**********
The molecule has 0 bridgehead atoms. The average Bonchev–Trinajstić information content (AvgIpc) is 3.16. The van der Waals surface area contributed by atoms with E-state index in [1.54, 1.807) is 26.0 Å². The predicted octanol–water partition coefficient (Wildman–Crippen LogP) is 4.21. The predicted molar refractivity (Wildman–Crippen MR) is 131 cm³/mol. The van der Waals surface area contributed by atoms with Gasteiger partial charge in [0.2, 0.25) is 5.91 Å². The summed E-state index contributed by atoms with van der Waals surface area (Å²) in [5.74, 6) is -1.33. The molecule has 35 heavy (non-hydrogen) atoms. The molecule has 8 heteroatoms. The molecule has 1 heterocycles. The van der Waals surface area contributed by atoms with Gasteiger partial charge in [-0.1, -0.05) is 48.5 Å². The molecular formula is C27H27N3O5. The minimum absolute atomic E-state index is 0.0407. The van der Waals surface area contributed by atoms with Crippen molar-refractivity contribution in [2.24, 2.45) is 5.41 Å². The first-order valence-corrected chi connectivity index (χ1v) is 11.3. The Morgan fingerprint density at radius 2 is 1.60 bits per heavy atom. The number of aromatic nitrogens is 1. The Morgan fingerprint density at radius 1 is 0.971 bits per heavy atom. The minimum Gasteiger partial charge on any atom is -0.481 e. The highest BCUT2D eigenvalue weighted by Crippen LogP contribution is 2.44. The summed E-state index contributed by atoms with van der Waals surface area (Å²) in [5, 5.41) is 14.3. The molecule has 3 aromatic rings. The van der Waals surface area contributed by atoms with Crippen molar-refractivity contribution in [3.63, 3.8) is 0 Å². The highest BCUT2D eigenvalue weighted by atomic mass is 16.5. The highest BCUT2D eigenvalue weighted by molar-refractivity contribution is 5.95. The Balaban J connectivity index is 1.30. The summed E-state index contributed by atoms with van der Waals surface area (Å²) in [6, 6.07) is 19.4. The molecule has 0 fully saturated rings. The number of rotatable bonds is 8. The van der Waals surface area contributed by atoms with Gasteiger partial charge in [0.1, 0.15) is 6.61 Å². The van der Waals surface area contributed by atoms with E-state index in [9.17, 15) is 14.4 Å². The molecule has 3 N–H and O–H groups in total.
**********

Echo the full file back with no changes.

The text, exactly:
The molecule has 0 bridgehead atoms. The average Bonchev–Trinajstić information content (AvgIpc) is 3.16. The van der Waals surface area contributed by atoms with E-state index in [1.54, 1.807) is 26.0 Å². The predicted octanol–water partition coefficient (Wildman–Crippen LogP) is 4.21. The predicted molar refractivity (Wildman–Crippen MR) is 131 cm³/mol. The van der Waals surface area contributed by atoms with Gasteiger partial charge in [0.2, 0.25) is 5.91 Å². The summed E-state index contributed by atoms with van der Waals surface area (Å²) in [5.74, 6) is -1.33. The molecule has 35 heavy (non-hydrogen) atoms. The molecule has 8 heteroatoms. The molecule has 1 heterocycles. The van der Waals surface area contributed by atoms with Gasteiger partial charge in [-0.1, -0.05) is 48.5 Å². The molecular formula is C27H27N3O5. The minimum absolute atomic E-state index is 0.0407. The van der Waals surface area contributed by atoms with Crippen molar-refractivity contribution in [2.24, 2.45) is 5.41 Å². The first-order valence-corrected chi connectivity index (χ1v) is 11.3. The Morgan fingerprint density at radius 2 is 1.60 bits per heavy atom. The number of aromatic nitrogens is 1. The Morgan fingerprint density at radius 1 is 0.971 bits per heavy atom. The minimum Gasteiger partial charge on any atom is -0.481 e. The highest BCUT2D eigenvalue weighted by Crippen LogP contribution is 2.44. The summed E-state index contributed by atoms with van der Waals surface area (Å²) in [5, 5.41) is 14.3. The molecule has 3 aromatic rings. The van der Waals surface area contributed by atoms with Crippen molar-refractivity contribution in [3.63, 3.8) is 0 Å². The highest BCUT2D eigenvalue weighted by atomic mass is 16.5. The highest BCUT2D eigenvalue weighted by molar-refractivity contribution is 5.95. The Balaban J connectivity index is 1.30. The summed E-state index contributed by atoms with van der Waals surface area (Å²) in [6, 6.07) is 19.4. The molecule has 0 fully saturated rings. The number of rotatable bonds is 8. The van der Waals surface area contributed by atoms with Gasteiger partial charge in [0.1, 0.15) is 6.61 Å². The van der Waals surface area contributed by atoms with E-state index in [9.17, 15) is 14.4 Å². The molecule has 3 N–H and O–H groups in total.